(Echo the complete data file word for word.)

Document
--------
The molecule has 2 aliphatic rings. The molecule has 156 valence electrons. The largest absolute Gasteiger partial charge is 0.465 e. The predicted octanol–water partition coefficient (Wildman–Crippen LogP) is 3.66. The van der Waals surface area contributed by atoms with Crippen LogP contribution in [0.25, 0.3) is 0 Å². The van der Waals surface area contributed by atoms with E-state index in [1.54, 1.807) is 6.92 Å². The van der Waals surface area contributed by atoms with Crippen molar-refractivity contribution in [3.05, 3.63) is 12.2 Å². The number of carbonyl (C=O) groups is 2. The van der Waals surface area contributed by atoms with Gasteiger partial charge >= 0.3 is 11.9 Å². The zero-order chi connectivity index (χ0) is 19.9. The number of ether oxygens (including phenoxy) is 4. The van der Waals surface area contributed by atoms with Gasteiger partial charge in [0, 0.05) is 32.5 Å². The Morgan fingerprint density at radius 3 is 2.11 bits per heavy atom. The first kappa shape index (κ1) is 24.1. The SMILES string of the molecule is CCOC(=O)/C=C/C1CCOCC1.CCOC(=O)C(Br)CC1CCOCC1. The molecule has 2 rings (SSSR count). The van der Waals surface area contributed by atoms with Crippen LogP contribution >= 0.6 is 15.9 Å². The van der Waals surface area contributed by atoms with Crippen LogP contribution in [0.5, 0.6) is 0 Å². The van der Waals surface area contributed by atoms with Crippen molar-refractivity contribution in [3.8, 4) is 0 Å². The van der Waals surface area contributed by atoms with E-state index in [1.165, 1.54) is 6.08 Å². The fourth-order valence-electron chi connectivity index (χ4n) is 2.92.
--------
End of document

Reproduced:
The molecule has 2 aliphatic rings. The molecule has 156 valence electrons. The largest absolute Gasteiger partial charge is 0.465 e. The predicted octanol–water partition coefficient (Wildman–Crippen LogP) is 3.66. The van der Waals surface area contributed by atoms with Crippen LogP contribution in [0.25, 0.3) is 0 Å². The van der Waals surface area contributed by atoms with E-state index in [1.54, 1.807) is 6.92 Å². The van der Waals surface area contributed by atoms with Crippen molar-refractivity contribution in [3.05, 3.63) is 12.2 Å². The number of carbonyl (C=O) groups is 2. The van der Waals surface area contributed by atoms with Gasteiger partial charge >= 0.3 is 11.9 Å². The zero-order chi connectivity index (χ0) is 19.9. The number of ether oxygens (including phenoxy) is 4. The van der Waals surface area contributed by atoms with Gasteiger partial charge in [0, 0.05) is 32.5 Å². The Morgan fingerprint density at radius 3 is 2.11 bits per heavy atom. The first kappa shape index (κ1) is 24.1. The SMILES string of the molecule is CCOC(=O)/C=C/C1CCOCC1.CCOC(=O)C(Br)CC1CCOCC1. The molecule has 2 rings (SSSR count). The van der Waals surface area contributed by atoms with Crippen LogP contribution >= 0.6 is 15.9 Å². The van der Waals surface area contributed by atoms with Crippen LogP contribution in [0.5, 0.6) is 0 Å². The van der Waals surface area contributed by atoms with Crippen molar-refractivity contribution in [3.8, 4) is 0 Å². The van der Waals surface area contributed by atoms with E-state index in [1.165, 1.54) is 6.08 Å². The fourth-order valence-electron chi connectivity index (χ4n) is 2.92.